Posted by: Corri van de Stege | January 8, 2015

#Charliehebdo: Freedom to express your views and the writing of books

A few weeks back was my eighth blogging anniversary. Amazing. I’ve surprised myself. I wonder how many books I’ve reviewed, how many travel accounts I’ve posed, how many photographs uploaded, how many visitors have come and gone.

In the blogosphere write and post our thoughts without thinking much about it – we take for granted that we can write freely and that no one can stop us. That’s what freedom of speech is about.  What happened in Paris yesterday, where journalists and publicists were murdered in cold blood because they expressed views and opinions that didn’t square with the belief of a few murderous thugs is beyond understanding. It is what our western culture stands for, this freedom of expression. Back in 1980 I could no longer live in Iran, and had to leave after the revolution: we could no longer express our thoughts, fears, feelings or even dress the way we wanted. It is horrible to even think that there are people around who want to shut us up, here in our countries, who want to impose their beliefs by whatever means possible, including cold-blooded murder. They mustn’t get away with it.

Michael PyeOne of my christmas presents was a book by Michael Pye: ‘The Edge of the World – How the North Sea Made us who we are‘. This is a fascinating account of where we hail from and how we’ve developed into who and what we are – and by ‘we’ I mean northern Europeans. I am very much a European and although we have always had plenty of fare on the Romans and the seafaring stories and developments from Socrates to the Odysseus and all that entails (southern Europe), there isn’t really that much around about the early eras of this northern part of Europe. We know that the Vikings were brutal invaders, but were they really just that? How did we all mingle, these tribes I mean, the Anglo Saxons, The Vikings, the Irish and the Germanic Peoples? Pye notes that the Vikings not only created mayhem across large parts of Europe but also left behind a lot of their genes!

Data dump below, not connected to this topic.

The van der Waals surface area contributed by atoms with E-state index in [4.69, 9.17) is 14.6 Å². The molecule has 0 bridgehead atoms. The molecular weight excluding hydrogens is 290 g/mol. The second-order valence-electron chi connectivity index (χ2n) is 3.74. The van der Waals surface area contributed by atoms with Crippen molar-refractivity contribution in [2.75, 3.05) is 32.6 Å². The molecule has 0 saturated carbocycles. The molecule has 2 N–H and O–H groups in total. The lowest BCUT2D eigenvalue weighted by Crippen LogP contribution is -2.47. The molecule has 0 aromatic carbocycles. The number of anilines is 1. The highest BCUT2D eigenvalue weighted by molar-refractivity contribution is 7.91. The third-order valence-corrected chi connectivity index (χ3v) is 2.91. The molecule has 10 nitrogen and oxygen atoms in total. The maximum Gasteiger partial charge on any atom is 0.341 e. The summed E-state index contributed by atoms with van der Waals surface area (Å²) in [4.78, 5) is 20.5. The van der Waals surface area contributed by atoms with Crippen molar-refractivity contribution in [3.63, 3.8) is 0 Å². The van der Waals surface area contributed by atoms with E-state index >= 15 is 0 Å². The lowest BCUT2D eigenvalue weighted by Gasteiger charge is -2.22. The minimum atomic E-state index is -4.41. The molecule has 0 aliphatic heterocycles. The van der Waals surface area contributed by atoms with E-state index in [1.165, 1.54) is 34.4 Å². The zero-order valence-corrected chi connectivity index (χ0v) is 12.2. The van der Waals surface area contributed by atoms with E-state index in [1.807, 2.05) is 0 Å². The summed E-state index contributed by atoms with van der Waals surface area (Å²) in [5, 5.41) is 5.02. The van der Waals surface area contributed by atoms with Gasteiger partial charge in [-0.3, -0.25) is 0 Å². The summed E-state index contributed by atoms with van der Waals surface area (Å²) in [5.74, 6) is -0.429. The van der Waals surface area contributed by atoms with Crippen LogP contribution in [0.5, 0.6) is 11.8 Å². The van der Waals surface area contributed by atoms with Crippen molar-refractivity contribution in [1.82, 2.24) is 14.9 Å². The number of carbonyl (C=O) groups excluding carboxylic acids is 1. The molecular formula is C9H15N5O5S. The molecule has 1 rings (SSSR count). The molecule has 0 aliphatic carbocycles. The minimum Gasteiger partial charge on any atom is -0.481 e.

The_Venerable_Bede_translates_John_1902There’s a chapter about the book trade in those early days (the 8th century) and how books were valued and painstakingly written and rewritten (by hand, on parchment) to fill the libraries not just of cloisters and convents but also of the royal palaces. You couldn’t access an online store or even a bookshop of course and it wasn’t at all easy to know which books existed and which ones you might want. Bede left us with lots of information and he made lists of the books he had studied and the ones he wrote. Making books took a lot of effort and they required calves (for parchment), ink and colours and pens and they were written out by hand! Just imagine, carefully and painstakingly crafting a whole book that way. But they did and that’s how we learned to love our writing, that’s where it’s developed from, this trade in books and papers and anything written.

We must treasure the freedoms we have, to write and express our opinions, and defend this long history of ours, in Europe as well as across the world.


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